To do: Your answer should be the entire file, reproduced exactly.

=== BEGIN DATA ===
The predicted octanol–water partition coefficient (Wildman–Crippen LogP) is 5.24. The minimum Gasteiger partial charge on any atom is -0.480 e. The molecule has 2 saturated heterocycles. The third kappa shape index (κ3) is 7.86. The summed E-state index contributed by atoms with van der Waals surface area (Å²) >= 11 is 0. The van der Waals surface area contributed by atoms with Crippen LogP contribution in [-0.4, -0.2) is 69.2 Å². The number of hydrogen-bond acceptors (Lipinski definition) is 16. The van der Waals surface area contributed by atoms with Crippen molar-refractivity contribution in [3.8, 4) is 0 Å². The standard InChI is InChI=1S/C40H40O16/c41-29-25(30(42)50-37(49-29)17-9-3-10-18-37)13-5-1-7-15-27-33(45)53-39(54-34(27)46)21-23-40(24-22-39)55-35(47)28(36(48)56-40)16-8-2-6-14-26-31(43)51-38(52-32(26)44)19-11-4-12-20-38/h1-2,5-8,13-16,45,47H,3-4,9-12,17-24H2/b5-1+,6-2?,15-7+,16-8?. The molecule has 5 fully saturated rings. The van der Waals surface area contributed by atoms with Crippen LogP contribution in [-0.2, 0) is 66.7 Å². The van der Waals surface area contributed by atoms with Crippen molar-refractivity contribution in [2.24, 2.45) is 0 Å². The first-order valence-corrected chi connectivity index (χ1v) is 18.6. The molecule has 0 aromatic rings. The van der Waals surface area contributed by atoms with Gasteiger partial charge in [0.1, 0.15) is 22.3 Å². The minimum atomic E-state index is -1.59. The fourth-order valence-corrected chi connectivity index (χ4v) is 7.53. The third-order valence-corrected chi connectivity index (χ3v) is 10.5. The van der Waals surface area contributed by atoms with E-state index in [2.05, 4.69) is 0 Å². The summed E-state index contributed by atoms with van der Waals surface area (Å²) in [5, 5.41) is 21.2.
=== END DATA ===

The predicted octanol–water partition coefficient (Wildman–Crippen LogP) is 5.24. The minimum Gasteiger partial charge on any atom is -0.480 e. The molecule has 2 saturated heterocycles. The third kappa shape index (κ3) is 7.86. The summed E-state index contributed by atoms with van der Waals surface area (Å²) >= 11 is 0. The van der Waals surface area contributed by atoms with Crippen LogP contribution in [-0.4, -0.2) is 69.2 Å². The number of hydrogen-bond acceptors (Lipinski definition) is 16. The van der Waals surface area contributed by atoms with Crippen molar-refractivity contribution in [3.8, 4) is 0 Å². The standard InChI is InChI=1S/C40H40O16/c41-29-25(30(42)50-37(49-29)17-9-3-10-18-37)13-5-1-7-15-27-33(45)53-39(54-34(27)46)21-23-40(24-22-39)55-35(47)28(36(48)56-40)16-8-2-6-14-26-31(43)51-38(52-32(26)44)19-11-4-12-20-38/h1-2,5-8,13-16,45,47H,3-4,9-12,17-24H2/b5-1+,6-2?,15-7+,16-8?. The molecule has 5 fully saturated rings. The van der Waals surface area contributed by atoms with Crippen LogP contribution in [-0.2, 0) is 66.7 Å². The van der Waals surface area contributed by atoms with Crippen molar-refractivity contribution in [2.24, 2.45) is 0 Å². The first-order valence-corrected chi connectivity index (χ1v) is 18.6. The molecule has 0 aromatic rings. The van der Waals surface area contributed by atoms with Gasteiger partial charge in [0.1, 0.15) is 22.3 Å². The minimum atomic E-state index is -1.59. The fourth-order valence-corrected chi connectivity index (χ4v) is 7.53. The third-order valence-corrected chi connectivity index (χ3v) is 10.5. The van der Waals surface area contributed by atoms with E-state index in [2.05, 4.69) is 0 Å². The summed E-state index contributed by atoms with van der Waals surface area (Å²) in [5, 5.41) is 21.2.